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Paperback The Secret Life of Dust: From the Cosmos to the Kitchen Counter, the Big Consequences of Little Things Book

ISBN: 0965331458

ISBN13: 9780965331456

The Secret Life of Dust: From the Cosmos to the Kitchen Counter, the Big Consequences of Little Things

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Format: Paperback

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Book Overview

Hannah Holmes A mesmerizing expedition around our dusty world Some see dust as dull and useless stuff. But in the hands of author Hannah Holmes, it becomes a dazzling and mysterious force; Dust, we... This description may be from another edition of this product.

Customer Reviews

5 ratings

Truly unique

Most things we run across in life - books, movies, art - are simply variations of each other. This book is something truly unique unto itself, breaking new ground and propelling the reader into strange new worlds of thought, from the infinite to the infinitesimal, from the omnipresent to the unnoticeable. You haven't read anything like it.Stretching the mind to conceive things that it has never even occurred to us to consider, it leads us on a strange and wondrous journey through time and space, through events cataclysmic and mundane. Better buy two copies, because friends who stop by will suddenly find themselves "borrowing" it, only to have it "borrowed" away in turn by others. In that way, this book is a bit incendiary in nature as it has a power to ignite the curiosity of anyone who comes into contact with it.Catch the flame.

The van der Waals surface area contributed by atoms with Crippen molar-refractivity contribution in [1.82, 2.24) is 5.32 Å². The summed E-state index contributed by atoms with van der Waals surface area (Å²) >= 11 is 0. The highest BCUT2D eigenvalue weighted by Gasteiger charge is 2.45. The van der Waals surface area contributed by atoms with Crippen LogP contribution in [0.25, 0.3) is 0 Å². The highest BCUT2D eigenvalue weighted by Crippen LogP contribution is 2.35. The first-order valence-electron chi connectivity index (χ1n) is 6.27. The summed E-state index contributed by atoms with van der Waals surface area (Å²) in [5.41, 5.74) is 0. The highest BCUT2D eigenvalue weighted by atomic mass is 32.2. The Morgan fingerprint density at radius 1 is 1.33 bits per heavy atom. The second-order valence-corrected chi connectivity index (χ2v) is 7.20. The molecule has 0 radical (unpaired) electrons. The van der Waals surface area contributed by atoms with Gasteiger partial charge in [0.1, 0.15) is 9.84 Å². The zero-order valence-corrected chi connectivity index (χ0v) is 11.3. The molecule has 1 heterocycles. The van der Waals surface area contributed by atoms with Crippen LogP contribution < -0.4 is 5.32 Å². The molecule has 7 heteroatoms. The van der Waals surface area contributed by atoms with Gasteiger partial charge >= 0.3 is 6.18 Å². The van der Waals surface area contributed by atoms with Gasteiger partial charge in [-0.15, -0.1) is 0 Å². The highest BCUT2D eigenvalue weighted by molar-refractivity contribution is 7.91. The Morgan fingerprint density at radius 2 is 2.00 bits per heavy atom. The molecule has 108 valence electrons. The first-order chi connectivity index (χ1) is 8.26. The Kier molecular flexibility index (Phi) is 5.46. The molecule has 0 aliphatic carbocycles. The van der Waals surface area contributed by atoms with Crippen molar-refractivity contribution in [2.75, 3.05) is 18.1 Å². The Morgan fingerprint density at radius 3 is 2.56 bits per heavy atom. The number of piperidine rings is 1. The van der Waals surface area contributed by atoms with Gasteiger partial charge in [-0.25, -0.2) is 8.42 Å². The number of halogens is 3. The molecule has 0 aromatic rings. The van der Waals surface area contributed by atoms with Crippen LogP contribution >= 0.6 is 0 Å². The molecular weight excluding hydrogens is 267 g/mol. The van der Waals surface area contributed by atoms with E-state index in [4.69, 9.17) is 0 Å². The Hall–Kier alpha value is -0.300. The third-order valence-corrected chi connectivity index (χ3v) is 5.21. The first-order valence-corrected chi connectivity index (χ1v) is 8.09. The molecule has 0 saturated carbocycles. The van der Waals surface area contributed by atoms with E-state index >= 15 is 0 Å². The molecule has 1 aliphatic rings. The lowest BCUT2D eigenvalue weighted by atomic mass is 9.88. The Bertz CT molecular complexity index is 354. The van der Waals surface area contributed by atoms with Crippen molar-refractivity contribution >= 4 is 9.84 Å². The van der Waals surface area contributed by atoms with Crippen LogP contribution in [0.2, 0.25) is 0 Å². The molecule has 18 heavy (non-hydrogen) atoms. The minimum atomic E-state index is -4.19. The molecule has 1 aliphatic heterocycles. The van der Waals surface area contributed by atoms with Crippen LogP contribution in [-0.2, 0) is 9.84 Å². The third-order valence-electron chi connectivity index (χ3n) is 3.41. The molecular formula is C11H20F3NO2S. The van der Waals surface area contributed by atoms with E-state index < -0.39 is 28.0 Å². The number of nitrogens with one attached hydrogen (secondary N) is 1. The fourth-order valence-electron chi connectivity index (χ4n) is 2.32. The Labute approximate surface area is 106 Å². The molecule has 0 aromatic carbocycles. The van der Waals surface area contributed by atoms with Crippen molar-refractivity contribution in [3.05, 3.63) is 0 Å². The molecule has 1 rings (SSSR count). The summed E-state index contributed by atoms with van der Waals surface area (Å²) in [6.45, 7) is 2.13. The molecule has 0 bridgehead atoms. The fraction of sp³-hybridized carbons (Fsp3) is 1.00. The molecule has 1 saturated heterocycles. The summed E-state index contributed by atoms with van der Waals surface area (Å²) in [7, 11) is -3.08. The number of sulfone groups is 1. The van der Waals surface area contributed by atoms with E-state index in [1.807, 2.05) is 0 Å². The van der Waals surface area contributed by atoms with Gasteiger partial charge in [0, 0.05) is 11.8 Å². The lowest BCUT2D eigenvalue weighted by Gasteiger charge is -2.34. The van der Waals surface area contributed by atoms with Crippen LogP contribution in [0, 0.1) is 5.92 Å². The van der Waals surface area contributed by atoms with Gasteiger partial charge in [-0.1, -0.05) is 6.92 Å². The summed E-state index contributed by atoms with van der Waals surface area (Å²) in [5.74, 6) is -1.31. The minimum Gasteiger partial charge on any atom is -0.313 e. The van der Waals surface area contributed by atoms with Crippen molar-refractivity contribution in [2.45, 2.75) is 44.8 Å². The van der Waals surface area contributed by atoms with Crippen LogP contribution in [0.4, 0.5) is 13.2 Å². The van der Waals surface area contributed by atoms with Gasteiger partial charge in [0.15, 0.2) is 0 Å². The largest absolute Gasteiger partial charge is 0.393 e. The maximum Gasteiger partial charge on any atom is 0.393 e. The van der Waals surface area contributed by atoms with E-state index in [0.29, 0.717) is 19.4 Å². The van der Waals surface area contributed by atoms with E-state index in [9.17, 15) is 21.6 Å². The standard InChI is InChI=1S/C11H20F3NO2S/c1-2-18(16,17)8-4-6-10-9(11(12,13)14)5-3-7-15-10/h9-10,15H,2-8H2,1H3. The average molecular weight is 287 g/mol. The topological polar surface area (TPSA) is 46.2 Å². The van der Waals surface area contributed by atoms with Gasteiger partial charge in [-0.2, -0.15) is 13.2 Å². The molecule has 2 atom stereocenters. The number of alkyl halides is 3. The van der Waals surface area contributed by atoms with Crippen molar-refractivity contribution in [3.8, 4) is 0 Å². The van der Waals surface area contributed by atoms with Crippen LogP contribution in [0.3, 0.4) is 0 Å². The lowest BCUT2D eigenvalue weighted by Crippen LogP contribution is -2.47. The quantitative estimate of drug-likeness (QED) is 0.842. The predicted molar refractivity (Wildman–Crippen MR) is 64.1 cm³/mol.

vivid and fascinating exploration of the tiny world